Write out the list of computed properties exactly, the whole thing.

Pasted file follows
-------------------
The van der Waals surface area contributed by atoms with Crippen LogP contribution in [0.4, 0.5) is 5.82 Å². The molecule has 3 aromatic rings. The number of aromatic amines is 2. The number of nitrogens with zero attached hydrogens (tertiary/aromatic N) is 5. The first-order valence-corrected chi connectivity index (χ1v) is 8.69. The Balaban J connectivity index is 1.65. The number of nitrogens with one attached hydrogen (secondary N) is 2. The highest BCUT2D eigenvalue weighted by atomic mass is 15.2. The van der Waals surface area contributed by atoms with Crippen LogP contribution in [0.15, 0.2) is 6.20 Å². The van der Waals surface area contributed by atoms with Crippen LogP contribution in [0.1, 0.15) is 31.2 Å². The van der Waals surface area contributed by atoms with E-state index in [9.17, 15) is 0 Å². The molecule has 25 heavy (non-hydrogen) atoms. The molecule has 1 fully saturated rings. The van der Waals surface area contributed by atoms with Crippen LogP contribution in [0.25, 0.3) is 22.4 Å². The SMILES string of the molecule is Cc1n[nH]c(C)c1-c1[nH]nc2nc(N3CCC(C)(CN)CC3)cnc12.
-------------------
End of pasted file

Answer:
The van der Waals surface area contributed by atoms with Crippen LogP contribution in [0.4, 0.5) is 5.82 Å². The molecule has 3 aromatic rings. The number of aromatic amines is 2. The number of nitrogens with zero attached hydrogens (tertiary/aromatic N) is 5. The first-order valence-corrected chi connectivity index (χ1v) is 8.69. The Balaban J connectivity index is 1.65. The number of nitrogens with one attached hydrogen (secondary N) is 2. The highest BCUT2D eigenvalue weighted by atomic mass is 15.2. The van der Waals surface area contributed by atoms with Crippen LogP contribution in [0.15, 0.2) is 6.20 Å². The van der Waals surface area contributed by atoms with Crippen LogP contribution in [0.1, 0.15) is 31.2 Å². The van der Waals surface area contributed by atoms with E-state index in [9.17, 15) is 0 Å². The molecule has 25 heavy (non-hydrogen) atoms. The molecule has 1 fully saturated rings. The van der Waals surface area contributed by atoms with Crippen LogP contribution in [0.25, 0.3) is 22.4 Å². The SMILES string of the molecule is Cc1n[nH]c(C)c1-c1[nH]nc2nc(N3CCC(C)(CN)CC3)cnc12.